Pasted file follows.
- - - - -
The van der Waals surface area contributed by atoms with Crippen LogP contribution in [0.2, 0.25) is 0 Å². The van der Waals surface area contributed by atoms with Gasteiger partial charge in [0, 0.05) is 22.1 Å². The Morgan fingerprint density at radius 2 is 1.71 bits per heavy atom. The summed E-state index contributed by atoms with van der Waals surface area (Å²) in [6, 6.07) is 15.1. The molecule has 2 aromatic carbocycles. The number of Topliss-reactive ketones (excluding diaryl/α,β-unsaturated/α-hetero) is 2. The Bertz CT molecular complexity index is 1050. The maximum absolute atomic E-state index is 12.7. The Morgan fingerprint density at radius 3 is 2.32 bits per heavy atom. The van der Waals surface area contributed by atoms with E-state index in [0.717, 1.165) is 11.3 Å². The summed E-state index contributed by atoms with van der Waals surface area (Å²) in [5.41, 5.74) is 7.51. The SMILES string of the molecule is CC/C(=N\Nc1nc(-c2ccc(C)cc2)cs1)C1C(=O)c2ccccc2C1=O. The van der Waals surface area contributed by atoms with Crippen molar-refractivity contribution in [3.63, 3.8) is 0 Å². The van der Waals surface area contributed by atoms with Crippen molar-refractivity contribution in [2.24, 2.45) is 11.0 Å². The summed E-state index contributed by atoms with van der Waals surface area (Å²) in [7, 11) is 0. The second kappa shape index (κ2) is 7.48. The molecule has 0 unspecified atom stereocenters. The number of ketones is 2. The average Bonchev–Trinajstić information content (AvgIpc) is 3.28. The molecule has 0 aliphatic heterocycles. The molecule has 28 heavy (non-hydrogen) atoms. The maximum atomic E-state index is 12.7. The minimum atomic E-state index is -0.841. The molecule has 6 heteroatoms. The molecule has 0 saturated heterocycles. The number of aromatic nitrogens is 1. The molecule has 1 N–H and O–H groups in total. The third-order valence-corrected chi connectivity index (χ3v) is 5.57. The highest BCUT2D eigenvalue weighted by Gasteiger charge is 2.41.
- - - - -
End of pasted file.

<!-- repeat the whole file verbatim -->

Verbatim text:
The van der Waals surface area contributed by atoms with Crippen LogP contribution in [0.2, 0.25) is 0 Å². The van der Waals surface area contributed by atoms with Gasteiger partial charge in [0, 0.05) is 22.1 Å². The Morgan fingerprint density at radius 2 is 1.71 bits per heavy atom. The summed E-state index contributed by atoms with van der Waals surface area (Å²) in [6, 6.07) is 15.1. The molecule has 2 aromatic carbocycles. The number of Topliss-reactive ketones (excluding diaryl/α,β-unsaturated/α-hetero) is 2. The Bertz CT molecular complexity index is 1050. The maximum absolute atomic E-state index is 12.7. The Morgan fingerprint density at radius 3 is 2.32 bits per heavy atom. The van der Waals surface area contributed by atoms with E-state index in [0.717, 1.165) is 11.3 Å². The summed E-state index contributed by atoms with van der Waals surface area (Å²) in [5.41, 5.74) is 7.51. The SMILES string of the molecule is CC/C(=N\Nc1nc(-c2ccc(C)cc2)cs1)C1C(=O)c2ccccc2C1=O. The van der Waals surface area contributed by atoms with Crippen molar-refractivity contribution in [3.63, 3.8) is 0 Å². The van der Waals surface area contributed by atoms with Crippen molar-refractivity contribution in [2.24, 2.45) is 11.0 Å². The summed E-state index contributed by atoms with van der Waals surface area (Å²) in [7, 11) is 0. The second kappa shape index (κ2) is 7.48. The molecule has 0 unspecified atom stereocenters. The number of ketones is 2. The average Bonchev–Trinajstić information content (AvgIpc) is 3.28. The molecule has 0 aliphatic heterocycles. The molecule has 28 heavy (non-hydrogen) atoms. The maximum atomic E-state index is 12.7. The minimum atomic E-state index is -0.841. The molecule has 6 heteroatoms. The molecule has 0 saturated heterocycles. The number of aromatic nitrogens is 1. The molecule has 1 N–H and O–H groups in total. The third-order valence-corrected chi connectivity index (χ3v) is 5.57. The highest BCUT2D eigenvalue weighted by Gasteiger charge is 2.41.